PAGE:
"The ruin" is s.w. 'the desolate place', the wilderness from where these Bedouins came (Job 30:3). This is the same picture as in Job 1:15 of the Sabeans rolling in from the wilderness, associated with the whirlwind (:15), coming upon Job like waters (symbolic of enemy forces) gushing through a breach. The accusation of the friends / "sons of God" and the Satan was that God had made a fence around Job protecting him from misfortune (Job 1:10). God had agreed for this to be as it were 'widely breached'. And in came flooding the desert tribes to despoil Job. My point is that the desperate Bedouin whom Job here curses are associated with the friends, it is they who sent their own forces against Job, making him understandably accuse them of being hypocrites and false brethren.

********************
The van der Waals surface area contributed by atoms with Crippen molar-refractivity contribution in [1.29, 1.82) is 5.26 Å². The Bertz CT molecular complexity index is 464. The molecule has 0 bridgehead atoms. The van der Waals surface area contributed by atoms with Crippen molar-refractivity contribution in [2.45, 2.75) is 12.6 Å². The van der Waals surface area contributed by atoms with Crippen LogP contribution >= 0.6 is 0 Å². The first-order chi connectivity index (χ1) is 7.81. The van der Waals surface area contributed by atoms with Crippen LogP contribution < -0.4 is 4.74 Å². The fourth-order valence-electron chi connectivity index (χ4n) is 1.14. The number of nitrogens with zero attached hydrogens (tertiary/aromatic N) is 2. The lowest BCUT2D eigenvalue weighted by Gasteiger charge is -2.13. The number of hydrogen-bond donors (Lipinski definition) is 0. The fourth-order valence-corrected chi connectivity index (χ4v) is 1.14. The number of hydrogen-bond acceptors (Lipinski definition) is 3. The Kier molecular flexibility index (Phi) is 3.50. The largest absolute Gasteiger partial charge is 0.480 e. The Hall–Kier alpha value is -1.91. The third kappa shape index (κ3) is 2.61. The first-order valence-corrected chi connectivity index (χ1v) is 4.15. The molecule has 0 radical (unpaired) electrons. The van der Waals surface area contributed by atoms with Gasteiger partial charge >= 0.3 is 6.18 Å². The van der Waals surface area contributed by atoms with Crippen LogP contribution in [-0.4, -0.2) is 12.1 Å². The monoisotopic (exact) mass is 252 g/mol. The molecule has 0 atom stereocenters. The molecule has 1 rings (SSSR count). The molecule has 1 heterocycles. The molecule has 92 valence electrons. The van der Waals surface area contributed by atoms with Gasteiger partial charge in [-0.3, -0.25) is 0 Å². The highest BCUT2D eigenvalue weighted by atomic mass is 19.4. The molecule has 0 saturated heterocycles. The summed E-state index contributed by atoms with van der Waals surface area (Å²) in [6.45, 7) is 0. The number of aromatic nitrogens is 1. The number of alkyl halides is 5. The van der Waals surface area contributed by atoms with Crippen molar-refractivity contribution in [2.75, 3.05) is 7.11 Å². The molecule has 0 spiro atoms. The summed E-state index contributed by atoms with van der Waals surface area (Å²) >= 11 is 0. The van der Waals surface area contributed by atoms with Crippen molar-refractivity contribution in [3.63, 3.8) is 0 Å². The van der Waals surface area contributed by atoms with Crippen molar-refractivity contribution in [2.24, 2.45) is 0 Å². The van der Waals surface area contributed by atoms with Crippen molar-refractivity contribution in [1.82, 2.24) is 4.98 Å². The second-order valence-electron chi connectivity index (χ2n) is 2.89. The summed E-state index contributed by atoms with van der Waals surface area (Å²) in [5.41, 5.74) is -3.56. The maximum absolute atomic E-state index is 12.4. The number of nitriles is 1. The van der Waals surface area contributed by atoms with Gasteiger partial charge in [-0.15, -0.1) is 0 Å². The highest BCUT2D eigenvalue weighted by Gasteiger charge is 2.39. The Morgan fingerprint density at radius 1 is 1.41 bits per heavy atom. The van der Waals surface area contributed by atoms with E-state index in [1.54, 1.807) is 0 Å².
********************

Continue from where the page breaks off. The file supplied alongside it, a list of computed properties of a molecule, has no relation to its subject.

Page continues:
Job 30:15 Terrors have turned on me. They chase my honour as the wind. My welfare has passed away as a cloud-
These Bedouin are associated with the whirlwind which struck Job (Job 1:15-18). "Chase" is the word translated "persecute" and is specifically applied by Job to the friends' persecution of him (Job 19:22,28), albeit under God's control (Job 13:25); for Satan's hand is God's hand, as the prologue makes clear. Again we have a fairly solid path of identification of the friends with the Satan and with the Bedouin marauders under their control, whom they sent against Job. 

Job 30:16 Now my soul is poured out within me. Days of affliction have taken hold on me-